Meet Carl Weiser, head of The Enquirer’s political crew and Final Frisbee fanatic

Meet Carl Weiser

Position at The Enquirer: Politics and business editor.

Why I became a journalist

I didn’t get into Ivy League Law Schools. A family friend suggested this trick: go to a “real” job for a year, then reapply to those law schools. I was unqualified and ended up being a reporter for the Watertown (NY) Daily Times. From the first day I wrote a story about tomato rot, I never thought about going back to law school.

What I like best about my job

Watch the audience devour my team’s stories, comment on those stories, share them, yell about them on social media, and take action based on them. The smart, curious, funny, iconoclastic pains in the ass that populate the newsroom that I miss terribly.

A story that I worked on had a lasting impact on me

When reporting on the Delaware County Council, I had to call one of the councilors about his response after discovering a small mistake on his part. His answer: “Off the record, no comment” was one of the stupidest quotes I’ve ever heard, a Möbius strip of stupidity.

What is the biggest challenge I face?

The problem that all local journalists face now and our democracy: the loss of local journalists. Every day in the greater Cincinnati area we have more stories than reporters. There are almost certainly hundreds of great local stories that go undetected and exposed – stories that will affect the lives of you, your family, or your neighbors. Fortunately, we are finding ways to cover this, most recently by working with nonprofits such as Report for America, who have given us a corps member to cover Northern Kentucky and soon butler, Warren and Clermont counties as well.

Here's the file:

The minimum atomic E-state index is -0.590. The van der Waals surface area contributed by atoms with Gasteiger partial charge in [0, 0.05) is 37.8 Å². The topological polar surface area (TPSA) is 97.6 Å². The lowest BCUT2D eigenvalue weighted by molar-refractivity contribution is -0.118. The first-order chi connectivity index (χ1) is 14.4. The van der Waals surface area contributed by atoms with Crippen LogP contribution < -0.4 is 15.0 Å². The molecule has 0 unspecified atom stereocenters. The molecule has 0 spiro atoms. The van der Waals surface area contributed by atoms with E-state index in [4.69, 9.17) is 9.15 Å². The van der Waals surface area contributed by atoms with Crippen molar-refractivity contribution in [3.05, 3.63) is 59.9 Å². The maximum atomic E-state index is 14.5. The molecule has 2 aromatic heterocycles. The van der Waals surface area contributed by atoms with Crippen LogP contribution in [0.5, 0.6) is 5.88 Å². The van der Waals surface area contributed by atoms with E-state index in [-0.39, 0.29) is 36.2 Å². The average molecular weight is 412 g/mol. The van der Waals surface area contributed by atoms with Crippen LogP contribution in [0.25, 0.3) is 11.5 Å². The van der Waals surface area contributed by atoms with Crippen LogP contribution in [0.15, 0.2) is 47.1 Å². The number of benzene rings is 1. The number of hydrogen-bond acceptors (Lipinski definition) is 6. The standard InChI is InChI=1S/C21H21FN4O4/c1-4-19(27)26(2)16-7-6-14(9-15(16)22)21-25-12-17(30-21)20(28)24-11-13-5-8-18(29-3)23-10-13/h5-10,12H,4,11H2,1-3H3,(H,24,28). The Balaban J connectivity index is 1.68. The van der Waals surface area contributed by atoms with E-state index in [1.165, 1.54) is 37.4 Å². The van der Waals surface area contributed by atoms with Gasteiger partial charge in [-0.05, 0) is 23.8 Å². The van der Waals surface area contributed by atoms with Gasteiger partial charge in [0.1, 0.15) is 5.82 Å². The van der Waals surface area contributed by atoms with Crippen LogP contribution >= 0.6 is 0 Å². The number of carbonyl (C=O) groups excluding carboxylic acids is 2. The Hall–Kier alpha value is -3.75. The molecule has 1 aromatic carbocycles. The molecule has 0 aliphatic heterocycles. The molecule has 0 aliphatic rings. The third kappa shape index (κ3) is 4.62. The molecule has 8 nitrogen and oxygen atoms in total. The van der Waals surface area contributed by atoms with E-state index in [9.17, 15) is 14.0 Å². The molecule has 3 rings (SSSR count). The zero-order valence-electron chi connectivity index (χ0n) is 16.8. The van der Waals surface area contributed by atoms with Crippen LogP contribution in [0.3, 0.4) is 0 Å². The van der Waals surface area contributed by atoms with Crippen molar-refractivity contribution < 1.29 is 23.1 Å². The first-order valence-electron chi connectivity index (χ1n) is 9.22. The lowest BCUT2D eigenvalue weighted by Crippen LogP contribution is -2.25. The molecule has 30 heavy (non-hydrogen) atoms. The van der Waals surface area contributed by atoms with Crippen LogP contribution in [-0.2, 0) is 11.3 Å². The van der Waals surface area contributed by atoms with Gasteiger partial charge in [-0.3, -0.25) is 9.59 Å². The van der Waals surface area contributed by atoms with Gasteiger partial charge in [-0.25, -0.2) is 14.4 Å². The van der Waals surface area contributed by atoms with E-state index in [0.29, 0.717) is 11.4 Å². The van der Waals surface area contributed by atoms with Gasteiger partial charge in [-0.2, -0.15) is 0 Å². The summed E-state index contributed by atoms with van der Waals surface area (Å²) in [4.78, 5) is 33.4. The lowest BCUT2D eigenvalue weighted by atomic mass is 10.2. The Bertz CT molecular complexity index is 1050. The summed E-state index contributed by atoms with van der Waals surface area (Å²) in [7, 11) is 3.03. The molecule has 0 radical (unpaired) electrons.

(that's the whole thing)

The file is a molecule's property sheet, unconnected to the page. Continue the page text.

FROM THE EDITOR | Keeping us connected: It’s one reason journalism matters ]

What I like to do when I’m not working

Play Ultimate Frisbee and Pickleball. annoy my two college-age kids who’ve black-belted me; Root for my hometown of Buffalo Bills; Watch a lot more TikTok than a 55-year-old should.

Favorite Cincinnati, Northern Kentucky event or tradition

I like the little neighborhood events that Wyoming hosts (when there isn’t a pandemic): the annual Fall Festival where my daughter and her friend could rent a table for $ 10 to sell homemade cookies and handicrafts than they were younger; Light Up Wyoming, where we turn off lights and take horse-drawn carriage rides, eat cookies and listen to young musicians; and now our weekends drink outside in our village square.

Why journalism is important

Journalism – real journalism – is more important today than ever. Why? Because misinformation is now spreading faster, further and deeper than ever before. What people don’t understand is what mainstream journalists like those from do: we review, review, talk to stakeholders, review what is in the documents, preserve historical and national context so the reader can know what really happened and why it matters.

Carl Weiser moderates The Enquirer’s Greater Cincinnati Politics group on Facebook. Take part in the conversation here.

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